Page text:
Almost 50 years ago, the United States almost staged its first rendezvous mission between unpiloted and piloted vehicles in low-Earth orbit. An Atlas-Agena target craft was almost successfully launched and two astronauts—Gemini VI crewmen Wally Schirra and Tom Stafford—almost followed it on a voyage which might have pushed America far ahead of the Soviet Union in the race to plant human bootprints on the Moon before the end of the decade.
To be fair, the Soviets had managed to bring two manned craft together during the Vostok era, but had not yet accomplished a “true” rendezvous situation. One of the key objectives of Project Gemini—which featured no less than 10 manned missions between March 1965 and November 1966, preceded by two uncrewed test flights—was to practice rendezvous, docking, station-keeping, and spacewalking and to acquire long-duration experience of living and working in the microgravity environment, before the late President John F. Kennedy’s goal of reaching the Moon could be attempted. Yet the success which Gemini VI ultimately became would come at the end of two disappointing months, which saw a rocket explode, a pair of piloted missions combined into one, a vice president fall asleep in the simulator … and a hairy pad abort which almost spelled death for Schirra and Stafford.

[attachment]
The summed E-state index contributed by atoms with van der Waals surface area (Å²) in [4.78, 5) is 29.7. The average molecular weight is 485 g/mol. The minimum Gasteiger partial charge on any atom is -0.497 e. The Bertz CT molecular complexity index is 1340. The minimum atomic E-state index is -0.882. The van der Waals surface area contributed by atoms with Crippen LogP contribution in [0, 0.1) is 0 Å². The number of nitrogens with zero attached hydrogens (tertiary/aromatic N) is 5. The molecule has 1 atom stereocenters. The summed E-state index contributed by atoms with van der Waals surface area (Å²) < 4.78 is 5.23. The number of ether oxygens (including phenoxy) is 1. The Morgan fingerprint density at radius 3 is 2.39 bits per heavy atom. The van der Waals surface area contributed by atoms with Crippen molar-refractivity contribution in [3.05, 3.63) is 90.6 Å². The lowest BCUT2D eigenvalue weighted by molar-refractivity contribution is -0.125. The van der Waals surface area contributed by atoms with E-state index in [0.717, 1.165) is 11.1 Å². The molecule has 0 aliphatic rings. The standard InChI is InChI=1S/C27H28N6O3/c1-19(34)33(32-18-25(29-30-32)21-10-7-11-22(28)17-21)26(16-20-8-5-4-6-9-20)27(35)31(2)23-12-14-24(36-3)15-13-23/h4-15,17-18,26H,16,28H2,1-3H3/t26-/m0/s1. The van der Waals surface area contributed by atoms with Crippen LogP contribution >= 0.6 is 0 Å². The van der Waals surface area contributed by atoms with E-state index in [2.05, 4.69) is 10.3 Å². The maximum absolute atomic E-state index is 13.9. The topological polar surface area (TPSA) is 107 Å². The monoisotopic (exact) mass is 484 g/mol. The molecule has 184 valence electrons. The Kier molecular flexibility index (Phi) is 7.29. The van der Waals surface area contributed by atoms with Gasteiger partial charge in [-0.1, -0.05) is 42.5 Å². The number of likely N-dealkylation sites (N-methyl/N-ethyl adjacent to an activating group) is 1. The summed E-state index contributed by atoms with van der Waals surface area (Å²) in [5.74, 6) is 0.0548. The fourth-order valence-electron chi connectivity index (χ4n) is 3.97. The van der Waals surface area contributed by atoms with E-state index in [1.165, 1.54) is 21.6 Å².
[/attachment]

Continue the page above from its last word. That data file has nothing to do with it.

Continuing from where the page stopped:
Flying for longer periods in space, according to NASA flight surgeon Chuck Berry, had “qualified man to go to the Moon.” In August 1965, astronauts Gordo Cooper and Charles “Pete” Conrad returned in good physical shape after eight days in orbit. Next up, in late October, Schirra and Stafford would spend just two days aloft, but would actively bring their Gemini VI craft close to a Lockheed-built Agena-D target vehicle, launched atop an Atlas booster. The importance of the flight was such that both the prime crew and their backups—Virgil “Gus” Grissom and John Young—were highly experienced. Although it would be Tom Stafford’s first mission, he was already recognized as an expert in space rendezvous. Having said this, Grissom wanted command of the first Apollo mission and pursued it relentlessly. In his autobiography, We Have Capture, Stafford noted that although Young sat through simulations with them, Grissom was often absent, racing cars or boats. Following Gemini VI would come the 14-day endurance mission of Gemini VII, sometime early in 1966, crewed by astronauts Frank Borman and Jim Lovell.